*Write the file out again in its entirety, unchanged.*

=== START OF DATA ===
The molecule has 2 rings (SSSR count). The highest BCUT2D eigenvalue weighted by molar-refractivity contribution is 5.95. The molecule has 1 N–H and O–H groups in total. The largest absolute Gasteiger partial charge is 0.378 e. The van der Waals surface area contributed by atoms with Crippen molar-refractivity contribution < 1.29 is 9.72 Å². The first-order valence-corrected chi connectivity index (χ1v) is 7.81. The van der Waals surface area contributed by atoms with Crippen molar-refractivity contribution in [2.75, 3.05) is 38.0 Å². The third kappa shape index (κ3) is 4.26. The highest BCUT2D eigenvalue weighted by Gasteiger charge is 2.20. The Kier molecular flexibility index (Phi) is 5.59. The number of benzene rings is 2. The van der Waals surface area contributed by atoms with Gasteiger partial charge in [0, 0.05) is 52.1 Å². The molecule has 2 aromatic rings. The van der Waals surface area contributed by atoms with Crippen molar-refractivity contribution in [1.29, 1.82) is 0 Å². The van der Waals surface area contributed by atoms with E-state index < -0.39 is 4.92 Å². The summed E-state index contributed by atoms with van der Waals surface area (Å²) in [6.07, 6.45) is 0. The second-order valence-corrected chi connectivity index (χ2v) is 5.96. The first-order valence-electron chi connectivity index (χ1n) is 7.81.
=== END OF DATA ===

The molecule has 2 rings (SSSR count). The highest BCUT2D eigenvalue weighted by molar-refractivity contribution is 5.95. The molecule has 1 N–H and O–H groups in total. The largest absolute Gasteiger partial charge is 0.378 e. The van der Waals surface area contributed by atoms with Crippen molar-refractivity contribution < 1.29 is 9.72 Å². The first-order valence-corrected chi connectivity index (χ1v) is 7.81. The van der Waals surface area contributed by atoms with Crippen molar-refractivity contribution in [2.75, 3.05) is 38.0 Å². The third kappa shape index (κ3) is 4.26. The highest BCUT2D eigenvalue weighted by Gasteiger charge is 2.20. The Kier molecular flexibility index (Phi) is 5.59. The number of benzene rings is 2. The van der Waals surface area contributed by atoms with Gasteiger partial charge in [0, 0.05) is 52.1 Å². The molecule has 2 aromatic rings. The van der Waals surface area contributed by atoms with Crippen molar-refractivity contribution in [1.29, 1.82) is 0 Å². The van der Waals surface area contributed by atoms with E-state index < -0.39 is 4.92 Å². The summed E-state index contributed by atoms with van der Waals surface area (Å²) in [6.07, 6.45) is 0. The second-order valence-corrected chi connectivity index (χ2v) is 5.96. The first-order valence-electron chi connectivity index (χ1n) is 7.81.